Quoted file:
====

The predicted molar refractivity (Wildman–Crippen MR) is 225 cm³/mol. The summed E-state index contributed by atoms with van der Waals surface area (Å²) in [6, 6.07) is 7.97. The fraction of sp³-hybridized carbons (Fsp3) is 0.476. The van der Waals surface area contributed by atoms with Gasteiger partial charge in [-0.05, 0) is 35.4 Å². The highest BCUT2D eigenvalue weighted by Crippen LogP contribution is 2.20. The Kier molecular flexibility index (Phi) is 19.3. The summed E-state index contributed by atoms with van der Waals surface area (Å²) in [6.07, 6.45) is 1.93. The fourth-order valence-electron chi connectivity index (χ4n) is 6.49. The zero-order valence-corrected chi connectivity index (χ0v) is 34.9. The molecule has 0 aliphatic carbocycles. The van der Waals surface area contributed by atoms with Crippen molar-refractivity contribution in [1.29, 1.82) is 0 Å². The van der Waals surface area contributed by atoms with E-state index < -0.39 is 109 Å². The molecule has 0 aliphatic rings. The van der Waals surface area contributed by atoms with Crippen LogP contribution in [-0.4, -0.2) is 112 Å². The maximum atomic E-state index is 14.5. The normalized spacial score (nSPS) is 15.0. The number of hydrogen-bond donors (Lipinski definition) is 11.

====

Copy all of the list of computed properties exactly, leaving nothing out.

The predicted molar refractivity (Wildman–Crippen MR) is 225 cm³/mol. The summed E-state index contributed by atoms with van der Waals surface area (Å²) in [6, 6.07) is 7.97. The fraction of sp³-hybridized carbons (Fsp3) is 0.476. The van der Waals surface area contributed by atoms with Gasteiger partial charge in [-0.05, 0) is 35.4 Å². The highest BCUT2D eigenvalue weighted by Crippen LogP contribution is 2.20. The Kier molecular flexibility index (Phi) is 19.3. The summed E-state index contributed by atoms with van der Waals surface area (Å²) in [6.07, 6.45) is 1.93. The fourth-order valence-electron chi connectivity index (χ4n) is 6.49. The zero-order valence-corrected chi connectivity index (χ0v) is 34.9. The molecule has 0 aliphatic carbocycles. The van der Waals surface area contributed by atoms with Crippen molar-refractivity contribution in [1.29, 1.82) is 0 Å². The van der Waals surface area contributed by atoms with E-state index < -0.39 is 109 Å². The molecule has 0 aliphatic rings. The van der Waals surface area contributed by atoms with Crippen LogP contribution in [-0.4, -0.2) is 112 Å². The maximum atomic E-state index is 14.5. The normalized spacial score (nSPS) is 15.0. The number of hydrogen-bond donors (Lipinski definition) is 11.